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Self-employment needs flexible underwriting

News article

Publication date:

22 April 2021

Last updated:

22 April 2021


John Truswell, Newcastle Building Society

Self-employment has always needed a more flexible approach – John Truswell believes this market is only going to increase and lenders must meet the challenge.

It’s hard to define self-employment but the Office for National Statistics' (ONS) research into the sector included people who define themselves as working for themselves, rather than receiving a wage or salary from an employer. According to their findings, by the fourth quarter (October to December) of 2019, there were more than 5 million self-employed people in the UK, up from 3.2 million in 2000. Self-employment has continued to contribute strongly to employment growth in the labour market ever since, with self-employed people representing 15.3% of employment, up from 12% in 2000. 

But the pandemic has changed everything. Millions of people with mortgages and hopeful first-time buyers have been furloughed all or part of the past 12 months. As we approach the end of lockdown three and the vaccination programme continues, we are going to see considerable change in the economy and in society. The UK labour market includes those who work for themselves, who like many of their employed counterparts have seen their working lives change, virtually overnight.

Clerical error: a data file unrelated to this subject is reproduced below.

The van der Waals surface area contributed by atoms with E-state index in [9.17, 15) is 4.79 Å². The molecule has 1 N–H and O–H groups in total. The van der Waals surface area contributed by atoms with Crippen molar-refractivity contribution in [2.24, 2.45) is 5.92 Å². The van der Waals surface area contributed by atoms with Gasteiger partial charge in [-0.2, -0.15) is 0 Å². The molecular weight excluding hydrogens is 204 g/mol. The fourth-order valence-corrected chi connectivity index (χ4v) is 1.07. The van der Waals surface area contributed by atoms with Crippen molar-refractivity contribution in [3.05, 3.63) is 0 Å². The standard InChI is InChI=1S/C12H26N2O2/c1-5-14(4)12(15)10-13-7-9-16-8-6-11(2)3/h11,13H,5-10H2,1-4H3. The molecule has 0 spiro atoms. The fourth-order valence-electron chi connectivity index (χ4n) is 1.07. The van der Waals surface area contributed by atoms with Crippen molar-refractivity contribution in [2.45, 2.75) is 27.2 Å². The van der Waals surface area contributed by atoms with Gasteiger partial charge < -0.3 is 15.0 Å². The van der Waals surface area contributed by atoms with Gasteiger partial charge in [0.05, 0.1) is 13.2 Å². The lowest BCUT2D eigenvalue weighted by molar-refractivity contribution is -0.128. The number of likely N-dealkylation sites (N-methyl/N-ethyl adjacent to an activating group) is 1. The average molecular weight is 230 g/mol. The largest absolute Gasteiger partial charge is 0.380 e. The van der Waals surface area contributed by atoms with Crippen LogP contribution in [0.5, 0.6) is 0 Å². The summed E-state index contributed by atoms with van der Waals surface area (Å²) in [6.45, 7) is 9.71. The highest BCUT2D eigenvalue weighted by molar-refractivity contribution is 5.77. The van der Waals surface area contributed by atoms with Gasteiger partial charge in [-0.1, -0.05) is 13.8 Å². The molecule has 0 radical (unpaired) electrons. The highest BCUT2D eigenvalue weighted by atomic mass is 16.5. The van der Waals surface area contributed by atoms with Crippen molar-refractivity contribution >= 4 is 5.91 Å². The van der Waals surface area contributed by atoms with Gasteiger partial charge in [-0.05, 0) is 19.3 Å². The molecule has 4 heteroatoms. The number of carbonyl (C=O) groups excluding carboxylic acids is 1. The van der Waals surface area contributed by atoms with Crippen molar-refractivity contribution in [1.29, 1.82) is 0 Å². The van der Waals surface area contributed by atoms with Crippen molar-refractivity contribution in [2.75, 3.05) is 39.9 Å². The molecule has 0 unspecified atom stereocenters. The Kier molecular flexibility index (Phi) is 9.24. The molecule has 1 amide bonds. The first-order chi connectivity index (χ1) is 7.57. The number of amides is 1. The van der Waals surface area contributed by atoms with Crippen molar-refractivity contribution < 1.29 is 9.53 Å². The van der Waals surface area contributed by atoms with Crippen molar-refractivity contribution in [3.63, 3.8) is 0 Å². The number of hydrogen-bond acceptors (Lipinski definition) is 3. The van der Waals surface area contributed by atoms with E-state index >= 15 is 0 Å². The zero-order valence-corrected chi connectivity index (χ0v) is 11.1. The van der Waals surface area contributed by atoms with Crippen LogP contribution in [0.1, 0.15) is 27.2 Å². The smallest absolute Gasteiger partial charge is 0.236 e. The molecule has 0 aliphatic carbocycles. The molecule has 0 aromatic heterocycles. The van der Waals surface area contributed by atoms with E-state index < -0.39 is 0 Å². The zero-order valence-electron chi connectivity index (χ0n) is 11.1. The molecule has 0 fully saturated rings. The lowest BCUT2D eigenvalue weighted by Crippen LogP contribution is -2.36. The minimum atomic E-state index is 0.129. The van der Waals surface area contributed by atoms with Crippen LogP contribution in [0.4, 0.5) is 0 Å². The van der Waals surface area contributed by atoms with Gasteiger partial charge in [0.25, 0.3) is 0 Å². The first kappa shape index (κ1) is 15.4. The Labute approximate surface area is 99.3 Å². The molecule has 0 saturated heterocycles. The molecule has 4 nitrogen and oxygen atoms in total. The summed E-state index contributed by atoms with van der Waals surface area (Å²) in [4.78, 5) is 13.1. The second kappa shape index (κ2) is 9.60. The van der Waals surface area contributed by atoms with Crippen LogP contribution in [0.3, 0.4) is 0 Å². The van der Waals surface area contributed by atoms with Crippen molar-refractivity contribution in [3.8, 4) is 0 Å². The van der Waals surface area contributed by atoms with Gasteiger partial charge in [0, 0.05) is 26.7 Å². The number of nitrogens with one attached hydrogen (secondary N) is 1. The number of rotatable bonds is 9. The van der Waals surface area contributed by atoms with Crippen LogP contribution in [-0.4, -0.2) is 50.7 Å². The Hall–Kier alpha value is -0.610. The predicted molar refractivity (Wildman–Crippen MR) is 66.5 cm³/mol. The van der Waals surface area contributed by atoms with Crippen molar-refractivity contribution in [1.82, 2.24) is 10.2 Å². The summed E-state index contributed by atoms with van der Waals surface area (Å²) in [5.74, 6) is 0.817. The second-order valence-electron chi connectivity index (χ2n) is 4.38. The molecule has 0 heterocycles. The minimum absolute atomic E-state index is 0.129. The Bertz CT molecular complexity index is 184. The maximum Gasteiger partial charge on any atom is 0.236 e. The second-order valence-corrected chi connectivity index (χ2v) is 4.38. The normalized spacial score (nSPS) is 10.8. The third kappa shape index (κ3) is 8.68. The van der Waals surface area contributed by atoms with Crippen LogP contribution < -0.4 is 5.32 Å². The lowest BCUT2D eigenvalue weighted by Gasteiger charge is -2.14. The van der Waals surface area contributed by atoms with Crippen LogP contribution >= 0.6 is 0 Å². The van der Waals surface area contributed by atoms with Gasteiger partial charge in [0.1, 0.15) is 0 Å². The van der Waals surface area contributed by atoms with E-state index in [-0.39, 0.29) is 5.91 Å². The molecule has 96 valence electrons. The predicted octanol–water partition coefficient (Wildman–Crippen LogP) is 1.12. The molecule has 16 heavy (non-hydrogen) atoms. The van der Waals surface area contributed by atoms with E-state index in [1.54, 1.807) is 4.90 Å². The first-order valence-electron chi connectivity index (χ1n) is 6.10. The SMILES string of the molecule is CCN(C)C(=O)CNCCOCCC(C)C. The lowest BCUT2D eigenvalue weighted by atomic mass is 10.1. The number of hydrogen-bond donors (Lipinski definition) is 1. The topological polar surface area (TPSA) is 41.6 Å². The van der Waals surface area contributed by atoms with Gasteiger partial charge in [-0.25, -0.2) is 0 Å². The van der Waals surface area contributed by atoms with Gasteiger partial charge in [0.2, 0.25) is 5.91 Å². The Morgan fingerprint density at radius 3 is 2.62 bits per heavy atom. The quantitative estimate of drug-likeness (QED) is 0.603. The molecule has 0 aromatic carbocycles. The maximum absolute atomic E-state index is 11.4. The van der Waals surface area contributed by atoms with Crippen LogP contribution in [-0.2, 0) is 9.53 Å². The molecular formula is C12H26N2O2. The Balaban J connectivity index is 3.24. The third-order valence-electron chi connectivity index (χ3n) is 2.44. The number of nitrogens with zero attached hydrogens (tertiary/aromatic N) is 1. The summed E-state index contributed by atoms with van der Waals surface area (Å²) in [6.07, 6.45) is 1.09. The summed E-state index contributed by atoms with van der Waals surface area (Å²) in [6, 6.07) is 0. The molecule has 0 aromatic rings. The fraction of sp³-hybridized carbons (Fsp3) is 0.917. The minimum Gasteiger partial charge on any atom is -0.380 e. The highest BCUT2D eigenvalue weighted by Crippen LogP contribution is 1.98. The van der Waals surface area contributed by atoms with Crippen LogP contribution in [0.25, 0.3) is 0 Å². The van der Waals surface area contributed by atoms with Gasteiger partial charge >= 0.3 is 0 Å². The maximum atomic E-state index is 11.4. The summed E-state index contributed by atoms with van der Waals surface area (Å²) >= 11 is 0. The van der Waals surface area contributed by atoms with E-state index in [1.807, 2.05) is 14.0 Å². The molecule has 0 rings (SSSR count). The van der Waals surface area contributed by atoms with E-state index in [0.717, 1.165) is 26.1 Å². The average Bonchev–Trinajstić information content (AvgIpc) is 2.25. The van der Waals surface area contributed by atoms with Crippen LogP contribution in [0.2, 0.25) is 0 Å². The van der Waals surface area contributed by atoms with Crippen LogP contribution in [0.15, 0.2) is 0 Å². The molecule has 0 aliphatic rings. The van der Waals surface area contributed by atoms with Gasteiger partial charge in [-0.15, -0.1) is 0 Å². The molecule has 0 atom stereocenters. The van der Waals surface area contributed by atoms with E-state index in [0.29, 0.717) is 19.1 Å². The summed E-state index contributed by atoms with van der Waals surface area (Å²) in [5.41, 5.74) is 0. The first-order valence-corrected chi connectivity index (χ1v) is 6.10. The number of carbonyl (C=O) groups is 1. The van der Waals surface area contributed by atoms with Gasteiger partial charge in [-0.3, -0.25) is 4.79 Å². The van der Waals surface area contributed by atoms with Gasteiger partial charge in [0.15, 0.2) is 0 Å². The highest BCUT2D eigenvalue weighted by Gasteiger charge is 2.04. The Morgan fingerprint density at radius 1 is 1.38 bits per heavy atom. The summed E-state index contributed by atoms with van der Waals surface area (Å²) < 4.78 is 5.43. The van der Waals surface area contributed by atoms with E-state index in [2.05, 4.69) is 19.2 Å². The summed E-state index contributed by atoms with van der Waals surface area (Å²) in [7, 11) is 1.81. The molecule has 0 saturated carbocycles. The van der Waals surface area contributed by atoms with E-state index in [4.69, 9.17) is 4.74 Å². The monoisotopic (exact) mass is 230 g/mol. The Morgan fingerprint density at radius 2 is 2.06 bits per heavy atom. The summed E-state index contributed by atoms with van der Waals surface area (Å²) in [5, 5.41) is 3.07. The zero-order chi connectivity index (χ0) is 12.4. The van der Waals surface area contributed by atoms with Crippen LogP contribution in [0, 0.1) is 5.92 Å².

The nuances of self-employment 

There are differences in the way that self-employed people receive their income, and this makes a difference to the financial support individuals might receive from the Self-Employment Income Support Scheme (SEISS). Each self-employed respondent to the Annual Population Survey is asked to record up to four types of self-employment. These categories do not align precisely with the eligibility criteria for the SEISS but are indicative of which types of self-employment are most common in the labour market.  

Self-employed people may have multiple ways of paying themselves and so may have multiple self-employed statuses. For example, someone who works as a builder independently building houses, may also have contracts to maintain company buildings or do freelance paid jobs in their local community.  

Self-employment is complex because it is not only difficult to define, but because its prevalence alters according to demographics and geography too. The ONS again highlights ethnicity, sex and age all have a bearing on a person’s proclivity to be self-employed. At 19%, Greater London Authority had the highest proportion of self-employed people amongst the working resident population, followed by Swansea Bay City Region (16%), West of England Combined Authority (15%) and North of Tyne Combined Authority (14%). 

The lowest proportions of self-employment were found in Glasgow City Region (10%), Cardiff Capital Region (11%) and Sheffield City Region (11%) with only 1 in 10 of the workers living in these city regions identifying themselves as self-employed.